Inflation is a hidden form of taxation. Inflation has severely damaged the purchasing power of the U.S. dollar since as far back as 1913 when the Federal Reserve was founded after the passage of the Federal Reserve Act by legislators in Washington D.C.
Prior to the establishment of the Federal Reserve (a private entity with a governmental sounding name), inflation was not a significant problem for most Americans.
After the Federal Reserve was created, the value of a dollar fell by at least 98% over the next 100+ years. As a result, $1 in 1913 is now worth close to about 2 cents in 2017.
Numbers Don’t Lie – Unless Created by Economists
One of the most laughable and fraudulent economic numbers released each year by governmental agencies such as the Bureau of Labor Statistics (BLS) is the annual inflation rate as noted by the CPI (Consumer Price Index).
The CPI is the broadest measure of consumer price inflation for goods and services in the U.S. Historically, the CPI index tends to hover in the 2% to 3% range when the real inflation numbers are probably at least twice as high.
It doesn’t matter so much what economists claim about annual inflation numbers. What’s more important to individuals is how much they personally pay for necessary goods and services on a consistent basis.
Most of us know that basic items such as food, clothing, gasoline, utility costs, and rent prices are moving at much higher rates than just 2% to 3% per year.
20 Items Driving up Your Bill
According to the Economic Policy Journal, between 2006 and 2016, these 20 items are driving up your grocery bill the most.
1. Tobacco and smoking products
> Price increase: 90.4%
> Price increase: 63.6%
3. Uncooked ground beef
> Price increase: 46.3%
4. Shelf stable fish and seafood
> Price increase: 45.0%
5. Prescription drugs
> Price increase: 43.5%
6. Rice, pasta, cornmeal
> Price increase: 40.3%
> Price increase: 38.9%
> Price increase: 38.4%
9. Miscellaneous poultry including turkey
> Price increase: 37.0%
> Price increase: 36.6%
> Price increase: 35.8%
12. Canned vegetables
> Price increase: 35.3%
13. Salt and other seasonings and spices
> Price increase: 34.0%
14. Miscellaneous fats and oils including peanut butter
> Price increase: 34.0%
15. Miscellaneous processed fruits and vegetables including dried
> Price increase: 33.7%
16. Bacon and related products
> Price increase: 33.2%
17. Fresh whole chicken
> Price increase: 32.5%
18. Cakes, cupcakes, and cookies
> Price increase: 32.1%
19. Flour and prepared flour mixes
> Price increase: 32.1%
20. Canned fruits
> Price increase: 32.0%
Real Estate: An Exceptional Hedge Against Inflation
Yes, real estate is an exceptional hedge against inflation if you own the property. This has proven to be true since the early 20th century, partly since values have consistently compounded annually at a pace at least as high as the annual reported inflation numbers.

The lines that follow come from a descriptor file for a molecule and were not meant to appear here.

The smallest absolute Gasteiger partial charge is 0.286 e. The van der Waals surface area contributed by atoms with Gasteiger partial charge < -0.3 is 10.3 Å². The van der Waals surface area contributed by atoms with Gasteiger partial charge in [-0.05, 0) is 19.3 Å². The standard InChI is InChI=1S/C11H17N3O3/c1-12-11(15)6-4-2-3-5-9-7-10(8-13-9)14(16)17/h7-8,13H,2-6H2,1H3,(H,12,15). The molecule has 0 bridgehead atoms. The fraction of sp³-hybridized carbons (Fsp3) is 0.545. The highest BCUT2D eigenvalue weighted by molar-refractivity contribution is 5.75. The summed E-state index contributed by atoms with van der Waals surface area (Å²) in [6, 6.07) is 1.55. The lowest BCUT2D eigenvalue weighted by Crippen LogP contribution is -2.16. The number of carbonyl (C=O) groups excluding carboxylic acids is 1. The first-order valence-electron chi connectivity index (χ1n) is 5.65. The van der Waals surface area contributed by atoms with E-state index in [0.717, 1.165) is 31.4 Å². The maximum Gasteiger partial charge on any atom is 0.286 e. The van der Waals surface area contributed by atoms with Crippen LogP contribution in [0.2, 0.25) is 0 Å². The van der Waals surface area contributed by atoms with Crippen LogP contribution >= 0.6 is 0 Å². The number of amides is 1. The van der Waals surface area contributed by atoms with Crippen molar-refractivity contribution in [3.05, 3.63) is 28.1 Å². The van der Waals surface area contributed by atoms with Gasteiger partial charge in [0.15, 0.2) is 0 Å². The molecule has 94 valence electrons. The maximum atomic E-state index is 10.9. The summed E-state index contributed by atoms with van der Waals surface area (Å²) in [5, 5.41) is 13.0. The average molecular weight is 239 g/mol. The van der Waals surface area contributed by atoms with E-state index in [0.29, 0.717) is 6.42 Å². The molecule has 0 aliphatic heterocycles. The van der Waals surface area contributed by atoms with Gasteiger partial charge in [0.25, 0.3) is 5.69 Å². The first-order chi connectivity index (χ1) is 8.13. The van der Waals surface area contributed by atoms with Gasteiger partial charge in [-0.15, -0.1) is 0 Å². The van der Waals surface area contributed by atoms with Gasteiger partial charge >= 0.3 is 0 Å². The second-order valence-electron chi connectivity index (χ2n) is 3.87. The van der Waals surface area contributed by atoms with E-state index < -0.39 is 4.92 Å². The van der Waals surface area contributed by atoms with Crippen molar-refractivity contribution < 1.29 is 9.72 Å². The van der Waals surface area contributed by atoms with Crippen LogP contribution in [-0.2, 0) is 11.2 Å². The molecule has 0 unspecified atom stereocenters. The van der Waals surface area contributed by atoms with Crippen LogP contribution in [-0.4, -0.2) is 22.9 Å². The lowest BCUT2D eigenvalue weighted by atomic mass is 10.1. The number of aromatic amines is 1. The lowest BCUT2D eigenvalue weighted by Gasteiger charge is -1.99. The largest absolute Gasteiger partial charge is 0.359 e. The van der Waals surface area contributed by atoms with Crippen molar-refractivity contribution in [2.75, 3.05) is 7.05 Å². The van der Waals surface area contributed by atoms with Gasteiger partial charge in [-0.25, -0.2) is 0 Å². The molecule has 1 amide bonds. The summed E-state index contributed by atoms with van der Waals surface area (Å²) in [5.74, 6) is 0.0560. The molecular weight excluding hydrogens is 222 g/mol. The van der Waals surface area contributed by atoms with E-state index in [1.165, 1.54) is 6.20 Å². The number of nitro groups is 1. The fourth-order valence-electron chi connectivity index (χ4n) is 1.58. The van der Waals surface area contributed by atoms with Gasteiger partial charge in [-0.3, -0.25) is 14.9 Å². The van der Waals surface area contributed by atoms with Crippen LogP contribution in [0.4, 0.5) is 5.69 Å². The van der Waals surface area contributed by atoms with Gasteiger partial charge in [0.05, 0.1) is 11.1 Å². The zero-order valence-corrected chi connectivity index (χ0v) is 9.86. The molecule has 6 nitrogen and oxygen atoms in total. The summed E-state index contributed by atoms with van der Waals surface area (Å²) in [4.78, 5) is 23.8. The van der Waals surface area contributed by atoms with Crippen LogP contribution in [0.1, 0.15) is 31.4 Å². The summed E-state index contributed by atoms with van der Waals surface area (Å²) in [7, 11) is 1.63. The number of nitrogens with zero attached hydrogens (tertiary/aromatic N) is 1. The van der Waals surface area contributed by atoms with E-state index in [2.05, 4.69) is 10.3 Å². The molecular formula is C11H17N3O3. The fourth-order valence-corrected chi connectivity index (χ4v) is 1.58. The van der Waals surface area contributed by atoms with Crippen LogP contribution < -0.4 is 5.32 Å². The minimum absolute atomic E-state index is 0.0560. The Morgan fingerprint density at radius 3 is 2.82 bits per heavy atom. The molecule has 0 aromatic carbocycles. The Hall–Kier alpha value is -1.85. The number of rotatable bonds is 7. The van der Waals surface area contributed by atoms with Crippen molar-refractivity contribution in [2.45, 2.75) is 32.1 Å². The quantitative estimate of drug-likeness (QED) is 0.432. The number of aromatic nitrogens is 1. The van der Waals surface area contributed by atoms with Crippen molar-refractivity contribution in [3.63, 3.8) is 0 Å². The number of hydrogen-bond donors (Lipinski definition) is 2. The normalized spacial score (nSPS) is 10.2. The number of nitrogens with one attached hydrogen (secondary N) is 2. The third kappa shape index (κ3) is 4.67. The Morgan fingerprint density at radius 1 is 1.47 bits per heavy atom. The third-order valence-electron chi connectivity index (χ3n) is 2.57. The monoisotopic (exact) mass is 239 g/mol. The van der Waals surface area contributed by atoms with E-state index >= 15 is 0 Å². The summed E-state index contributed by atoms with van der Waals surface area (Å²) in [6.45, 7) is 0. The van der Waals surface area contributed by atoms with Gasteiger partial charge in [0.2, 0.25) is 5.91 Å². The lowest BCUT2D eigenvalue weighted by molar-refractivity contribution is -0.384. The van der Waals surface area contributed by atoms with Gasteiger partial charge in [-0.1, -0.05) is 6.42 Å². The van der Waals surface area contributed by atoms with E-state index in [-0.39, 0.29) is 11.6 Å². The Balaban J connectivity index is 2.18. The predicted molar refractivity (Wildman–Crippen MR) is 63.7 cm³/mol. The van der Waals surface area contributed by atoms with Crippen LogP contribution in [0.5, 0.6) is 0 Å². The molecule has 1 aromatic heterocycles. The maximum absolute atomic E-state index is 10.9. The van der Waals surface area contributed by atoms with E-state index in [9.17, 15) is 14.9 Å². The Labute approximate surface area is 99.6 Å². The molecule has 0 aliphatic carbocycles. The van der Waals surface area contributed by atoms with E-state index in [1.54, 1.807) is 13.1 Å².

However, inflation can be your number one enemy if you rent.
After the implementation of Quantitative Easing (QE) policies in late 2008, the value of the dollar has rapidly fallen while consumer goods and asset prices have skyrocketed.
Once again, the primary stated goal of QE was to boost asset prices by creating trillions of extra dollars “out of thin air” by the combined efforts of the Federal Reserve and U.S. Treasury. When too much money chases too few goods, rampant inflation is typically the outcome.
Real estate prices have reached historic highs in prime coastal regions in Los Angeles, San Francisco, Seattle, Boston, and New York City due to record low interest rates, fewer construction projects, and increased demand from people who can’t afford to buy a home.
Wasn’t it just 10, 20, or 30 years ago that a person could rent a nice two-bedroom apartment for $300 to $700 per month?
Today, rents are outrageous for many tenants and welcomed by landlords who see their property values and incomes increase dramatically.
Top 15 Priciest Rental Regions
The Department of Housing and Urban Development (HUD) guidelines suggests that any tenant who pays more than 30% of their monthly income on rent is “housing cost-burdened” as a result.
Per this rental income analysis below of the Top 15 most expensive rental regions in the U.S., the publication Smart Asset used a maximum 28% housing expense number for qualified rental applicants, so that they would not be classified as “housing-cost burdened” by HUD.
Sadly, many of the most expensive housing regions, such as Los Angeles and San Francisco, have averages closer to tenants paying 50%+ of their monthly income on just rent alone.
Let’s review the average annual income needed by a qualified tenant for a two-bedroom apartment in the Top 15 most expensive housing regions in 2017:
City 2-Bedroom Rent Annual Income Needed
San Francisco, CA $4,189 $179,529
New York, NY $3,841 $164,614
Boston, MA $3,166 $135,686
Los Angeles, CA $2,556 $109,543
Washington, DC $2,416 $103,543
Chicago, IL $2,254 $ 96,600
Seattle, WA $2,025 $ 86,786
Miami, FL $1,722 $ 73,800
Philadelphia, PA $1,572 $ 67,371
Riverside, CA $1,431 $ 61,329
Atlanta, GA $1,258 $ 53,914
Dallas, TX $1,204 $ 51,600
Houston, TX $1,088 $ 46,629
Detroit, MI $1,087 $ 46,586
Phoenix, AZ $ 958 $ 41,057
Since inflation is likely to continue at a fast pace, owning real estate will always be more beneficial to investors than to the tenants scrambling to keep up with the increasing rents.
There are many happy landlords who have seen their net worth increase due to increasing inflation and rental prices.
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